A new manager was hired to go between our supervisors and the department head.  I pretty much knew he'd be trouble from the second I laid eyes on him. He was a tall, skinny guy with a smug demeanor who fancied himself a cyclist (of the worst sort, the spandex clad, mega-serious Lance Armstrong wannabe. The guy who's a terror at linear parks, barking commands at pedestrians, dog walkers and roller-bladers who dare to be obstacles in his daily time trial.).  The last led to the usual sycophants suddenly acquiring an interest in cycling as well. Also, the people who'd met him in his previous job described him as  "very driven" in glowing terms.  For me, "driven" usually means "Overbearing, petulant, asshole, who is not be trusted, ever".  I can't say for sure whether I had this definition in mind before dealing with this guy, or whether he inspired it. 

At the first meeting he conducted,  he did the usual synergy and paradigm riddle flowchart and powerpoint tedium, and casually dropping "I will not let the culture here be determined by default" into his closing remarks.  Translation: I'm getting rid of as many of you as I can, and bringing in my own people.   Which was fine.  I was confident in my value to the team, and sure that I could make myself essential enough to the process to survive.  I wasn't about to start cycling, though.  Spandex is a terrible look for a short fat guy and I really should avoid anything that involves balance, dexterity and moving at high speeds with nothing but dorky looking helmet between my skull and Macadamized doom.  After the meeting, we were each to have a review  with the aforementioned manager so he could assess our get to know us and determine our value.


During the review he asked a few questions about  my opinions of the lab, what I saw as positives, negatives, how it worked, etc. Being me, I had no choice but to give honest answers.  I told him frankly that I was worn out by being a temp, that at some point I needed the full benefits, and that I wondered what exactly I was working toward.  He seemed interested and agreeable. Naturally, I was summoned by a temp agency rep (who I'd never met. I'd never dealt with them) a few days later because the driven new manager had expressed concerns over my attitude (admittedly bleak at that point) and because (and this is spectacular) "He had concerns about my loyalty to the company".  I was quick to point out that to the sniveling temp agency rep that I didn't actually work for the company.  He was taken aback, as people tend to be when you make a simple honest statement, and stammered some nonsense about a negative review I gotten 3 years earlier.  I was uncharacteristically witty that day, mockingly asking why if such an easily dismissible employee was in fact, a problem, was I still there?  He spluttered out some more nonsense but needn't have bothered.  I finally knew the score.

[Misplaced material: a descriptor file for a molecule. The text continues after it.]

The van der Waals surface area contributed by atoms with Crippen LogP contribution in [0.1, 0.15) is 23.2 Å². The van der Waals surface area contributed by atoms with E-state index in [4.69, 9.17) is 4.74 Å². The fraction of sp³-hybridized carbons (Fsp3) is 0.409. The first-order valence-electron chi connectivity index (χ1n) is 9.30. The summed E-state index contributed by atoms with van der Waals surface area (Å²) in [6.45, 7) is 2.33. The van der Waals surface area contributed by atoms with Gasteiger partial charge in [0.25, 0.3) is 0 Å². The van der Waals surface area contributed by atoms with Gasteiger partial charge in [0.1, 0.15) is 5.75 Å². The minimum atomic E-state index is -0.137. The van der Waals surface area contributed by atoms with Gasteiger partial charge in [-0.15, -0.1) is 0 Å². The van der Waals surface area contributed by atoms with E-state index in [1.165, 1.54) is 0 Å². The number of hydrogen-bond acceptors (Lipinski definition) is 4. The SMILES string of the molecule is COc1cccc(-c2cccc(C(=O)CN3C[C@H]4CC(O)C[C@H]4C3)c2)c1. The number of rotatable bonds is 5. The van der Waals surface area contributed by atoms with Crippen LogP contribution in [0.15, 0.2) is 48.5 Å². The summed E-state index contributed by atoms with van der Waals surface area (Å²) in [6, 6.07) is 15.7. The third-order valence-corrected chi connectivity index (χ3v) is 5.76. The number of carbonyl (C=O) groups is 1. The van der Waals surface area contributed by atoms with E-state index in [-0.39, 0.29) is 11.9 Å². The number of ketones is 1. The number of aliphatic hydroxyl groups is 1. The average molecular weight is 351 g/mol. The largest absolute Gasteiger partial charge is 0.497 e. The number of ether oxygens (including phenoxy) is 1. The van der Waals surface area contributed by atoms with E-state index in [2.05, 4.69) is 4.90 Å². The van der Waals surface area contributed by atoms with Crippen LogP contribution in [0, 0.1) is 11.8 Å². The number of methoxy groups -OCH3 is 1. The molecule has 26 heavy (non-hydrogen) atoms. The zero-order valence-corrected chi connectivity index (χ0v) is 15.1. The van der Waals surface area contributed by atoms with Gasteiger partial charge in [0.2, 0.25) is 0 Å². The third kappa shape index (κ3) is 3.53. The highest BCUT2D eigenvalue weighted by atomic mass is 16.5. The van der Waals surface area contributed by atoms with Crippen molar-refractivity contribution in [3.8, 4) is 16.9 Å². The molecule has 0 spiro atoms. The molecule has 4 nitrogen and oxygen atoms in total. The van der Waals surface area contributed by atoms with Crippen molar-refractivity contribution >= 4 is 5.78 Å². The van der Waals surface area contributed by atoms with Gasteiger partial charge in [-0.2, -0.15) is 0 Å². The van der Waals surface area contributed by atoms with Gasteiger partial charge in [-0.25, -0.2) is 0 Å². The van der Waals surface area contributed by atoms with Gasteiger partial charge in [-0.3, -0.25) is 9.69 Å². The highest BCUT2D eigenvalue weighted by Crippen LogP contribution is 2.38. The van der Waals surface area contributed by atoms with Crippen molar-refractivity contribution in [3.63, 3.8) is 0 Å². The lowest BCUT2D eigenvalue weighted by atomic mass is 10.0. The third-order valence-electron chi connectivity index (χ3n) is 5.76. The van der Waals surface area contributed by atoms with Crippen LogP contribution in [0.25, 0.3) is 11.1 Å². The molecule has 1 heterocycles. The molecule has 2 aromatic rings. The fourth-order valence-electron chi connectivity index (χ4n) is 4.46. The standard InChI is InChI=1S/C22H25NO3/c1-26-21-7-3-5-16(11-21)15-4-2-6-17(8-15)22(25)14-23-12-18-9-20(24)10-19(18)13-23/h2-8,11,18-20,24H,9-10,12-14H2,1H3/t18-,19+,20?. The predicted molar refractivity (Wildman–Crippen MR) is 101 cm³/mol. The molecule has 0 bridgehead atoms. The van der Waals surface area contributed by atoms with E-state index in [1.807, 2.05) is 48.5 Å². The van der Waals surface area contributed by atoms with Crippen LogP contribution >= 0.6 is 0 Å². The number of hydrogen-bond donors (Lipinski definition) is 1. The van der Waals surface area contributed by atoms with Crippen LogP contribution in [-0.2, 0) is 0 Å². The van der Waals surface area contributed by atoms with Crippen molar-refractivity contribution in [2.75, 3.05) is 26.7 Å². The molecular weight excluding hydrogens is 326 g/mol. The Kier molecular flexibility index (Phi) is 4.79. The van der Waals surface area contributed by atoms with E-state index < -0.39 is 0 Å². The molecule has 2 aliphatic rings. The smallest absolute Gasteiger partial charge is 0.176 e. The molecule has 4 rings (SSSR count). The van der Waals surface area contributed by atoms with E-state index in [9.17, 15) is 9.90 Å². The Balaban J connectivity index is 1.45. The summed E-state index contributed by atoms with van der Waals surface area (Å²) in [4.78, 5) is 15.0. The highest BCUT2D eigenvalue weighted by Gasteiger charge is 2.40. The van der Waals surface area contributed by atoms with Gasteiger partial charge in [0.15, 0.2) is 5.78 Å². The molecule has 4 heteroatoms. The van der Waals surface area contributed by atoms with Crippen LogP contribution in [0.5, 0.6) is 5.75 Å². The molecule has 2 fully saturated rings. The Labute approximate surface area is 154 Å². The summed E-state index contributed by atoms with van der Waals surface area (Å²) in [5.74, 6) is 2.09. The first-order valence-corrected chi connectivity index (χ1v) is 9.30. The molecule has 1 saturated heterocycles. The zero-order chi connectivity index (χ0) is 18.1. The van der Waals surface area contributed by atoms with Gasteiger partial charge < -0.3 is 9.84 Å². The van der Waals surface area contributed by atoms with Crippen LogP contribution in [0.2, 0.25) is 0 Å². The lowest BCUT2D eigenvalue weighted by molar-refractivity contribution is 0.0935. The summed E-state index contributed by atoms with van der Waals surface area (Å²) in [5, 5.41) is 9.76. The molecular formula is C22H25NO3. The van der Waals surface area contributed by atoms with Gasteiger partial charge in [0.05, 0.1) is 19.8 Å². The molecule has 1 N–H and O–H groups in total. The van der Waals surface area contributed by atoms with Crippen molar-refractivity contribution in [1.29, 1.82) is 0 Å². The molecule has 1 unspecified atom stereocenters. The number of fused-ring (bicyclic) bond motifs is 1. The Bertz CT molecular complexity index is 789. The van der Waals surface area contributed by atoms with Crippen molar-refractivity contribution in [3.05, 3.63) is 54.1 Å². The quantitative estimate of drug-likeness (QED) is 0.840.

The next bombshell came a few weeks later.  The next hiring wave had finally arrived.  We were all about to finally have health insurance, and everything that we groaned about lacking!  The temps were all given one to one meetings with the temp agency rep where we were notified that they would not be hiring any of us, but that they wanted to stay through the hiring process, and train the new hires, while dangling a "severance bonus" as an incentive.   The severance bonus had a whole slew of conditions where you might not get it, and for once in my life, I was able to plainly recognize a bad deal.  I stated my concerns to the rep, and asked that as my actual employer, he transfer me to a new assignment.  He explained in his oily way that his job was to see that we finished the contact with the pharmaceutical company and that only after I was unemployed, could he see about finding me something else.  I stewed for a weekend then made a rare bold move. I quit.

Of course, that was a bad move, too.  Had I been able to tolerate their terms, I'd have been able to collect unemployment for a while and would have been better off letting the temp agency find me a job in field than going back to the pawn shop for $10 an hour.   It didn't help that I was emotionally broken down and ill-suited to dealing with the more reprehensible pawn customers at that point.  Pride will get you every time, I guess, and I have no one to blame for any of this but myself.  Every once in a while, when charting my missteps, I go back to this period and cringe at how far off track I let myself go.  The worst part, I think, is that I was never really going to be happy working in a lab anyway.

If I'm wrong, and there really is a benevolent deity out there,  I'm calling a do-over on my early twenties.  Since I've passed on Pascal's wager, I don't expect to get one.

1 comments:

Anonymous,  June 24, 2010 at 12:49 PM  

Nice thing is, you're probably no longer bound by the NDA and almost certainly no longer bound by the employment restriction agreement. Though you never really were anyway; those are borderline unenforceable.